Amateur Economist goes to the Show

Economic Forum - the crowd

The crowd settles in

Last Monday, I braved the oncoming snow and attended the Economic Outlook Conference 2014 at Ohio Wesleyan University. The event was sponsored by The Economics Department and The Woltemade Center.  The room had 300 chairs in it and all were full! Who would have thought that listening to 3 economists and one moderator would be standing room only?

As usual, I sat toward the front (Row 3 in the center to be exact). It does not matter if you are going to a function like this or attending a Pink Floyd concert…closer is better!

What captured my attention initially was that one of the panelists is a vice president of the Federal Reserve Bank in Cleveland. Imagine, one of the top monetary strategists in the country was speaking in my town. His name is Edward Knotek II, Ph.D. The other panelists were Jim Newton, Ph.D. from Central Ohio and Ian Sheldon, Ph.D. originally from Salford, UK now at The Ohio State University.

Economic Forum - panel

The distinguished panel

The panel was perfectly moderated by Goran Skosples, Ph.D., Assistant Professor of Economics.

Dr. Sheldon spoke first. He predicted low inflation rates in the coming year of about 2%. His talk was based in part by the IMF (International Monetary Fund) outlook.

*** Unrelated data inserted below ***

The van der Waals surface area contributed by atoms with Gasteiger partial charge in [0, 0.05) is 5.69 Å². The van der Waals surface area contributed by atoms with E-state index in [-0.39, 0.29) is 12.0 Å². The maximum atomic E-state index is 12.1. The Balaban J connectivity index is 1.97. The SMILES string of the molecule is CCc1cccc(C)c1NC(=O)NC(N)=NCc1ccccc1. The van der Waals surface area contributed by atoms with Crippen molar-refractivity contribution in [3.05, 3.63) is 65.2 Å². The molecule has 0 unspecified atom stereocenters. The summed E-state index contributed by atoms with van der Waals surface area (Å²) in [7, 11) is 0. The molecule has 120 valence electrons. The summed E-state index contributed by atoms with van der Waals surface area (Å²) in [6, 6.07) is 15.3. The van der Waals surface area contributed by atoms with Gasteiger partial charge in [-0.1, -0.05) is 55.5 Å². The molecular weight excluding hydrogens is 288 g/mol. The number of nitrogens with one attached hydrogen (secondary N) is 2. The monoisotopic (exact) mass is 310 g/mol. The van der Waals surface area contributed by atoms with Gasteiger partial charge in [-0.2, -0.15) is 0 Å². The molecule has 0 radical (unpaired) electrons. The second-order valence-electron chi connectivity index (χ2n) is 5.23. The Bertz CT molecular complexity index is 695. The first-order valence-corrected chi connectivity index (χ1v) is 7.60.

Dr. Knotek was of particular interest to me. Some highlights of his talk: the housing market is on the mend, we continue to have tepid consumer spending and services are weak due to higher taxes, lower incomes and unemployment. On positive notes we have improving fundamentals, low inflation and an accommodative monetary policy.

He predicted that year-end 2014 would have inflation in the range of 1.5 to 1.75% and unemployment in the range of 6.5 to 6.75%. (He made an initial disclaimer that the opinions are his only and not those of the Federal Reserve.)

Economic forum - Jim Newton

Jim Newton, Ph.D.

Dr. Newton (in my view) was the most interesting and by far the most enthusiastic and animated. He was fun to listen to! The big take away is that monthly numbers are less and less meaningful. Seasonal adjustments may need to be changed. For instance, Christmas season hiring started in September this year, making the employment numbers higher in that month. In the past, the hiring occurred later.

Leading in to the program was the welcome by Alice Simon, Ph.D., Director of the Woltemade Center for Economics and the introductions by Martin Eisenberg, Ph.D., Dean of Academic Affairs.

The event can be viewed

PS They had me at inelasticity.